Ontarians, brace yourselves. Because a 250km/hour train is coming in real hot to the province.
In a news release published this afternoon, the Ontario provincial government announced that it is moving ahead with plans for a high-speed rail system that will eventually bridge the Toronto-Windsor corridor.
Noting that this new historic project would "cut travel times by half in [the] Toronto-Windsor Corridor", the news release stated that Premier Kathleen Wynne announced this monumental step in provincial transit in a speech earlier today to the Greater Kitchener-Waterloo Chamber of Commerce.
And to speed up the process on this speedy train, an advisory board has been assigned to the project. The HSR (High Speed Rail) Advisory Board will be working closely with stakeholders, members of the private sector, and Indigenous communities to gauge how this system should be implemented. Also a part of the committee are bright minds from the tech and innovation sectors who will be consulted throughout the process.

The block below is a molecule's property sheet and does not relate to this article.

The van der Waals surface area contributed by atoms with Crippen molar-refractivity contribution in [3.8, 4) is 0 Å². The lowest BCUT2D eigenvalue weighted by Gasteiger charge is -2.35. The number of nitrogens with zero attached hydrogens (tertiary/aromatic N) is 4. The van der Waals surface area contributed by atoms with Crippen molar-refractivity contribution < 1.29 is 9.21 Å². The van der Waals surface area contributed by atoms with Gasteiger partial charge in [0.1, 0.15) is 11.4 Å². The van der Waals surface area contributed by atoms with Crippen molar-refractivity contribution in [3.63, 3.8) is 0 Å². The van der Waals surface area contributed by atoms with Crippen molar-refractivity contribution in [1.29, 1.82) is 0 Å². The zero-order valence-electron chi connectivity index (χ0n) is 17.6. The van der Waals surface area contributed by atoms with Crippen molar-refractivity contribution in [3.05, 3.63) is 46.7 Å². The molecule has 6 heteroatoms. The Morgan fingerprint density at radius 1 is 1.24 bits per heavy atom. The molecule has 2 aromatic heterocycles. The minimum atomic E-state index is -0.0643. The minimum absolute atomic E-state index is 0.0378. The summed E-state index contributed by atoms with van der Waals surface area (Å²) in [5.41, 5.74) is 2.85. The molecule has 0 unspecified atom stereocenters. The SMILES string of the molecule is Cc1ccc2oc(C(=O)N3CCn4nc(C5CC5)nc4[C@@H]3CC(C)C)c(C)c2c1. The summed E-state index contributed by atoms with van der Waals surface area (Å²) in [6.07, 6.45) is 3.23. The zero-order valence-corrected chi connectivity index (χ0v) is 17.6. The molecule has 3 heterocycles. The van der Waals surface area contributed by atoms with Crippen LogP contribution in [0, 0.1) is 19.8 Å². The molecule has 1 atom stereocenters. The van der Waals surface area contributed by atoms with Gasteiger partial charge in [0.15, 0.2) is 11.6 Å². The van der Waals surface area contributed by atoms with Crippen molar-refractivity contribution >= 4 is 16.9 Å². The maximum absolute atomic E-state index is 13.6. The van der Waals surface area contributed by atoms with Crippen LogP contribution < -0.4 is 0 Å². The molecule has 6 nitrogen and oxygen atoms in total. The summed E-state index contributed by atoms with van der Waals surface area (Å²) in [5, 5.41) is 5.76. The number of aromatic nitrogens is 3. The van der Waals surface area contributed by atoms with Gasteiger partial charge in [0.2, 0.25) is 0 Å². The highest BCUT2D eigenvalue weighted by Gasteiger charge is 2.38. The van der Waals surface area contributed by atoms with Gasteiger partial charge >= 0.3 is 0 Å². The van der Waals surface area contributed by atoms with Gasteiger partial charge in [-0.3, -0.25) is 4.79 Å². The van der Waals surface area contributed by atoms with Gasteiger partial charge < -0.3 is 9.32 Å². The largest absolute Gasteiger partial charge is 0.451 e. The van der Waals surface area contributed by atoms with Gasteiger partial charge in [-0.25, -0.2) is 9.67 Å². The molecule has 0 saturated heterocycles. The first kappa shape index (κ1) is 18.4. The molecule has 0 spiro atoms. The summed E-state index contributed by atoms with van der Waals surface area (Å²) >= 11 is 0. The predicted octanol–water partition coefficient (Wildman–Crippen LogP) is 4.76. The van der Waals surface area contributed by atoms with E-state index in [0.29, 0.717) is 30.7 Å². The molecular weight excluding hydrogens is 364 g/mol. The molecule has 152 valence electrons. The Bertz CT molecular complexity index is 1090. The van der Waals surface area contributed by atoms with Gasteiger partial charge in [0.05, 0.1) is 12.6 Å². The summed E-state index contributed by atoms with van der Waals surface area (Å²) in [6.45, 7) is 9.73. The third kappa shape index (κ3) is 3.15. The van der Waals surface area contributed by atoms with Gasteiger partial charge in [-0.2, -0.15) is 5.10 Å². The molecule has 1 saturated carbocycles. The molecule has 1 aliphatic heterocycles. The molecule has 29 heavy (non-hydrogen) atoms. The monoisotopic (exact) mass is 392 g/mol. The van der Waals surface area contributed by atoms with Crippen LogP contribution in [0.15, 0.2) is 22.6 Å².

Traveling at a minimum of 250km/hour, these trains could make a trip from Toronto to Windsor in just over two hours, which is nearly half of the travel time on the current rail system.
But beyond cutting travel times, this new rail system will help to bridge the economic and job markets of these two major cities, as well as limit carbon emissions exponentially.
Potentially accommodating the near 7 million people that live along the Toronto-Windsor corrdior, the Ontario news release listed these cities as proposed stops on the new high speed train: Windsor, Chatham, London, Kitchener-Waterloo, Guelph and Toronto Union Station. Passengers who stop at Toronto Union Station will also be able to connect to Toronto Pearson Airport.
According to the newly-created Government of Ontario website created to inform citizens about the HSR system, the rail from Toronto to London will be complete by 2025, and from Toronto to Windsor by as early as 2031. For the sake of all students and commuters who travel along the Toronto-Windsor corridor, we really hope the project is complete sooner!
Source: Government of Ontario